Each new therapeutic technology is introduced as a routine clinical practice after indisputable evidence in favor of patients and following a detailed economic assessment of the efficiency of various treatment schemes (dose, frequency, duration). In an experimental study on intravenous infusion of immunoglobulins in patients with Alzheimer’s disease were tested different therapeutic regimens for 36 months. The following schemes were applied: 0.2 g/kg every 2 weeks; 0.4 g/kg every 2 weeks; 0.4 g/kg every 4 weeks, and 0.8 g/kg every 4 weeks.
The results from the randomized clinical trials conducted on very few patients, some of whom got complications during the experiment, show a trend towards improvement in the IVIG-treated individuals compared to the placebo group. Although to date no final selection of the most appropriate therapeutic regimen could be made, treatment is known to be quite expensive.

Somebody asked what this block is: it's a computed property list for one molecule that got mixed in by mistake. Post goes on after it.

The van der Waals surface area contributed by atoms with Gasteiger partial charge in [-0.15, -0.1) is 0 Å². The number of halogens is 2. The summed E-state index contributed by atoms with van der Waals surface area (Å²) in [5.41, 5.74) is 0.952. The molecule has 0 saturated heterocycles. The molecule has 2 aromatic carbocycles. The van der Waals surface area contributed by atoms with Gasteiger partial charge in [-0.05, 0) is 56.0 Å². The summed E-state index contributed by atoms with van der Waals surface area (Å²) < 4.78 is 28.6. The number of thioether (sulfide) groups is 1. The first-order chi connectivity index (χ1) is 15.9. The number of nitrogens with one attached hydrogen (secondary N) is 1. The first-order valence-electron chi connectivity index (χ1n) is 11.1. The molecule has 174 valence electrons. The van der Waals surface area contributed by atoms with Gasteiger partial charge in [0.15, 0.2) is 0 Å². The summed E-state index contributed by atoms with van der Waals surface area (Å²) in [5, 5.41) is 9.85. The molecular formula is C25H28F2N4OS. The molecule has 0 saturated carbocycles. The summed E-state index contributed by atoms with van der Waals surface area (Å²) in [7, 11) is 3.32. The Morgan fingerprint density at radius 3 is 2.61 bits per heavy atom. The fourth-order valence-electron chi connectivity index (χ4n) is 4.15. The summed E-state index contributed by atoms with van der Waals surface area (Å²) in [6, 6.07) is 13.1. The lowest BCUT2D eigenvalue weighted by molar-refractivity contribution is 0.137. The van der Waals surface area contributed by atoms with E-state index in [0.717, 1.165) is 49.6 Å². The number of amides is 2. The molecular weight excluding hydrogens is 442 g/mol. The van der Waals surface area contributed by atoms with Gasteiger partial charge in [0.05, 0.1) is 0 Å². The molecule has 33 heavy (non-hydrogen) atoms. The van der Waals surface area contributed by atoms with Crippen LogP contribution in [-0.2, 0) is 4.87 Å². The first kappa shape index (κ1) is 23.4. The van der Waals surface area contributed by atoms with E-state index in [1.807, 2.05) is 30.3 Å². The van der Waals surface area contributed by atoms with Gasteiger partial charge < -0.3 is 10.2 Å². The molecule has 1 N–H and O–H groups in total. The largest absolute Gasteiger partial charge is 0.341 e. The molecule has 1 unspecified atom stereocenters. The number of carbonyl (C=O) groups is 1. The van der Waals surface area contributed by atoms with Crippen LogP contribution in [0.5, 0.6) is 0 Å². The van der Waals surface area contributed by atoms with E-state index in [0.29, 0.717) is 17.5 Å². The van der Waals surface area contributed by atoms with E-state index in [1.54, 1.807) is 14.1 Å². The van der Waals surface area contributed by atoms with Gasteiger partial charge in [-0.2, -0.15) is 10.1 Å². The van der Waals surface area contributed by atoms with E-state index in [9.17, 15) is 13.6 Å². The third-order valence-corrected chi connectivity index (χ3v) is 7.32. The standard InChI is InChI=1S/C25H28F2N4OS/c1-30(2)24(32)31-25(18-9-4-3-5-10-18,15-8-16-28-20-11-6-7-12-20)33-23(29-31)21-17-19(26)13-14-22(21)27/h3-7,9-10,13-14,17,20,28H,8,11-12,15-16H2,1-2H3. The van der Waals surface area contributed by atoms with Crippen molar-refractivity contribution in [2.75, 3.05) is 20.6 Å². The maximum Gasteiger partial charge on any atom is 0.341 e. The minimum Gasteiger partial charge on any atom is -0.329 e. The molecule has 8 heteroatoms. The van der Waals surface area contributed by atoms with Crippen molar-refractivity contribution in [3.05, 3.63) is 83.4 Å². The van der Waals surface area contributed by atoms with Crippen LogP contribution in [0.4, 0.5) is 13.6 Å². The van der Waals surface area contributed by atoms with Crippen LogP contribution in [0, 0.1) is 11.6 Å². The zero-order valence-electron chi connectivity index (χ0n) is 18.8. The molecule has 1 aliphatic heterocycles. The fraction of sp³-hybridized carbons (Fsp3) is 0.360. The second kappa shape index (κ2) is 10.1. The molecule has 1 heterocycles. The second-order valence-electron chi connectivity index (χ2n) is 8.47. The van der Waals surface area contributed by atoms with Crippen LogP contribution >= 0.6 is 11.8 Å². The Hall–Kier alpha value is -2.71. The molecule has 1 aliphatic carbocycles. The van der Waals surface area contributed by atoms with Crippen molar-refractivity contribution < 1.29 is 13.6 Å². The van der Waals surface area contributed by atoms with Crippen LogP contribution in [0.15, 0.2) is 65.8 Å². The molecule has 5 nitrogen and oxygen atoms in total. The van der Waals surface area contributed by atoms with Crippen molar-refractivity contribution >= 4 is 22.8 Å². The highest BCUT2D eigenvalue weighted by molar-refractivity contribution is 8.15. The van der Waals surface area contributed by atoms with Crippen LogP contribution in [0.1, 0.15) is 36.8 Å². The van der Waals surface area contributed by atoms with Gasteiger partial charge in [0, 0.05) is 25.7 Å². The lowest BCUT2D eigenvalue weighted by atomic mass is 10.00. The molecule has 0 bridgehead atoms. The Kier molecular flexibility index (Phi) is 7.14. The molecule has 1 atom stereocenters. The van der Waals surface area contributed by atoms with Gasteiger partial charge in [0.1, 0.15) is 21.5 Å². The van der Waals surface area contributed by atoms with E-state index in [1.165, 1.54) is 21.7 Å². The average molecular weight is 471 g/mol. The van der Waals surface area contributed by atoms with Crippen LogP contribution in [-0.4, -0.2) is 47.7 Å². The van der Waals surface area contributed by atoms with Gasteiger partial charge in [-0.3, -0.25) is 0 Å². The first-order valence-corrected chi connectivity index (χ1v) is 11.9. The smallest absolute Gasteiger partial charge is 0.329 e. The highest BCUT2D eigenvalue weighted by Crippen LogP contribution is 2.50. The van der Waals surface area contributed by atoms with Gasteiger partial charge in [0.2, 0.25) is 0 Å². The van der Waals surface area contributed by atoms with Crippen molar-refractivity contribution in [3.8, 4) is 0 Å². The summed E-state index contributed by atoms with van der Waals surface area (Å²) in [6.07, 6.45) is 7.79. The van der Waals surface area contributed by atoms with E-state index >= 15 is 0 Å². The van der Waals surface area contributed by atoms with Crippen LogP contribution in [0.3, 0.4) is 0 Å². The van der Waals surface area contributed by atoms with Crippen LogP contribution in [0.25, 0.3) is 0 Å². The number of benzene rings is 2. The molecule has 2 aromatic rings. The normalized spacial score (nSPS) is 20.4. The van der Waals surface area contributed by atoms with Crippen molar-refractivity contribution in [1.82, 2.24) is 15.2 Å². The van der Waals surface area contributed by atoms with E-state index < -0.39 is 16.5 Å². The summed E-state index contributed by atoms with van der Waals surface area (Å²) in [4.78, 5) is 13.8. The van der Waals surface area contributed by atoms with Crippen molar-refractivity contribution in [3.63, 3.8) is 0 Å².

The price is above USD 75 per gram (i.e. approximately USD 15000 per infusion with a patient’s weight about 100 kg and the therapy being administered in the lowest possible dose – 2g/kg). Given the conflicting results of the trials and the small number of treated patients, researchers are too cautious when recommending an official introduction of immunoglobulin therapy for AD patients, highlighting the fact that this would deprive other needy patients of the only possible treatment for their disease.
 Gever, J., “IVIG Stops Alzheimer’s in Its Tracks”, published on 17th July 2012, available at: http://www.medpagetoday.com/MeetingCoverage/AAIC/33780 .
 “Intravenous Immunoglobulin”, Wikipedia, available at: http://en.wikipedia.org/wiki/Intravenous_immunoglobulin .